Hello, Is This The Breakfast Club? X-Men: First Class, Speaking....

Teen angst has been a staple of generational cinema since James Dean first slipped on a red windbreaker and pouted. Before 1955, teenagers were too busy working family farms or faking their age to go fight Nazis to waste time with emotional turmoil, but then came suburbia and sorrow.

Of course, today's teens have a very dim awareness of Rebel Without A Cause. To the 21st-century teenager, angst began with John Hughes and his Brat Pack, a fact which ought to make you feel the chill of the grave. It seems to have stayed there, as the 1990s and the 2000s seem weirdly free of tormented teens. Brooding and turbulence comes by way of vampires and werewolves now. Even a movie like Easy A, a film that would have been full of naval gazing and New Wave in 1987, laughs and refers to The Breakfast Club or Sixteen Candles by way of emotional substitution.

I think teen angst might be dead in film. And if it's not, X-Men: First Class ought to drive the final nail into the coffin.

X-Men: First ClassThis is all hypothetical, you understand. I haven't gotten to see X-Men: First Class yet, but watching those young mutants glance at one another, eyes filled with pain, asking out loud why they can't just be normal ... that's the stuff that Molly Ringwald only wishes she could have felt. Ringwald never had anything to be really sad about, as opposed to Jennifer Lawrence's Mystique, who is blue, spiky, and probably gets dates only because she can morph into whatever her boy desires. Mystique wishes the biggest drama in her life was a geek showing off her underwear. It would be a nice break from society's hatred and fear.

And hey, Emilio Estevez. Hank "Beast" McCoy and Havok would like to have a word with you. Oh, and you too, Anthony Michael Hall. Sure, it's tough to have parents putting intense expectations on you, but at least your family wants you. When you spout blue hair or laser eyes, you can forget about anyone paying for college, let alone keeping you in house and home for these tender and formative years.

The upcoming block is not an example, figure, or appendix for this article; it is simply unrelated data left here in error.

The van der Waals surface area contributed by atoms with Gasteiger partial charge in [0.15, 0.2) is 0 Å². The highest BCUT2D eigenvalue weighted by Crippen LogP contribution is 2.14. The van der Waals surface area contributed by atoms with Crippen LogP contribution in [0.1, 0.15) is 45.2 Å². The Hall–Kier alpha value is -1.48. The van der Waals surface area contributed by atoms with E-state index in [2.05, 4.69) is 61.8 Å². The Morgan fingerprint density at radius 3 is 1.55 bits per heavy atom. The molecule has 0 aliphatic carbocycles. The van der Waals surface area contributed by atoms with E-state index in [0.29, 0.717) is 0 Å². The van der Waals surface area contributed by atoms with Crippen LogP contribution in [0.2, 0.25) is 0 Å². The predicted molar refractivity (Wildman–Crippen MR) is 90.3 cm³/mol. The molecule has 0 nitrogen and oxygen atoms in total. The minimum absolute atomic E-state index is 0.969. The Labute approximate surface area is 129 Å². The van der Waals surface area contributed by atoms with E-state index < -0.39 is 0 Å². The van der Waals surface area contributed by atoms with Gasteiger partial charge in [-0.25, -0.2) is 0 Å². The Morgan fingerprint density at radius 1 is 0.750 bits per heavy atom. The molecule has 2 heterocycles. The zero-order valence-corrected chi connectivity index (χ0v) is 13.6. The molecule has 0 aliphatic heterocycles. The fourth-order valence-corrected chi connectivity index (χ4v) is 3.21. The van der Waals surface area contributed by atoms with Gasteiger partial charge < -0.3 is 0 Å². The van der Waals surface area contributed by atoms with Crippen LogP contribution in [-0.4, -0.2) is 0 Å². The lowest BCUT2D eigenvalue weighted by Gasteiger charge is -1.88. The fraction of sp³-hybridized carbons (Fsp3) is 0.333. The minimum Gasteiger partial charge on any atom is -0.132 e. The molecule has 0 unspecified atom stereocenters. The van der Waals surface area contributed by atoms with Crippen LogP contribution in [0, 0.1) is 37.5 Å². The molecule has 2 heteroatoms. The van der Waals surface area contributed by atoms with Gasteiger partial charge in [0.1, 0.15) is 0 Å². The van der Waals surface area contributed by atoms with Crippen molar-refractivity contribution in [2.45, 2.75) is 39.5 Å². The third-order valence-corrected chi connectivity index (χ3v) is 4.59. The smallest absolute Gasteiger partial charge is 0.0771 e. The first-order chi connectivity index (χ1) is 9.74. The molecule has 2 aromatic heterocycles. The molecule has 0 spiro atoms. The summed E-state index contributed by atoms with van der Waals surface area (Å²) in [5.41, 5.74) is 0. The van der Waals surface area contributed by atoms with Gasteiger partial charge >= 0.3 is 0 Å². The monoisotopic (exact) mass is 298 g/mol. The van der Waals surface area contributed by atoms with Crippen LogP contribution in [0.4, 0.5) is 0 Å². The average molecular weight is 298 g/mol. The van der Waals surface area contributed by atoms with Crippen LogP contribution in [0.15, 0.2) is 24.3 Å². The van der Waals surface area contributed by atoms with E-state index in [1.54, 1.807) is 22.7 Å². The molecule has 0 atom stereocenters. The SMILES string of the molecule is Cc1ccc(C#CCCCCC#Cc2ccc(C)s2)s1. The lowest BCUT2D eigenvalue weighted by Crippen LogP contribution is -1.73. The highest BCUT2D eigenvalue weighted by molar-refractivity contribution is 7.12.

Oh, and get out of here with your ennui with the upper class, Alan Ruck. Angel Salvadore has insect bits, and is forced to entertain gentlemen for money. It's too bad you live in a house that's cold and beautiful, but she has to vomit on her own food in order to consume it.

All right, I'm being snarky (emotional pain is a valid thing, especially in youth), but there is something quite intriguing about this new shift in teen movies. It's as if the irony of Rebel Without A Cause's title finally sunk in, and teen angst movies have slunk away, re-emerging as science fiction, horror, and supernatural romance. It's only natural that this should happen, since so many of the themes found in genre movies were meant to mimic The Outsider, a place many teens legitimately occupy. Not all high schoolers are concerned with who will take them to the dance; they're disabled, fearful of coming out as gay, battling eating disorders, or coping with teen pregnancy. There are big issues out there that outstrip the stuff of John Hughes and James Dean, and there seems to be a startling and unexpected self-awareness from Hollywood about it. Does anyone really care about the spiraling moods of a suburban teenager who is just bummed they can't go to the mall when 16 & Pregnant and It Gets Better catch national attention? No. They ignore them, just as pop culture should have done, instead of enshrining them as voices of a generation. Feelings of loneliness and despair appear to be finding outlets instead with mutants and monsters, arguably a far more fitting and sensitive metaphor if you're actually a teen who is physically or sexually different than your peers.

This decade may finally have seen the end of the high school histrionics. I'm being glib in assigning its death note to X-Men: First Class when the reasons are undoubtedly societal and based in looser trends than Marvel's bankability. But I find it utterly delightful that a pack of lonely, broken mutants might just help  undermine the credibility and complexity of The Breakfast Club and all that "being bad feels pretty good" nonsense. Ask Magneto about that once he's stopped the Cuban Missile Crisis, and revealed his childhood in a concentration camp, and then we'll talk about how sad it is to be 16.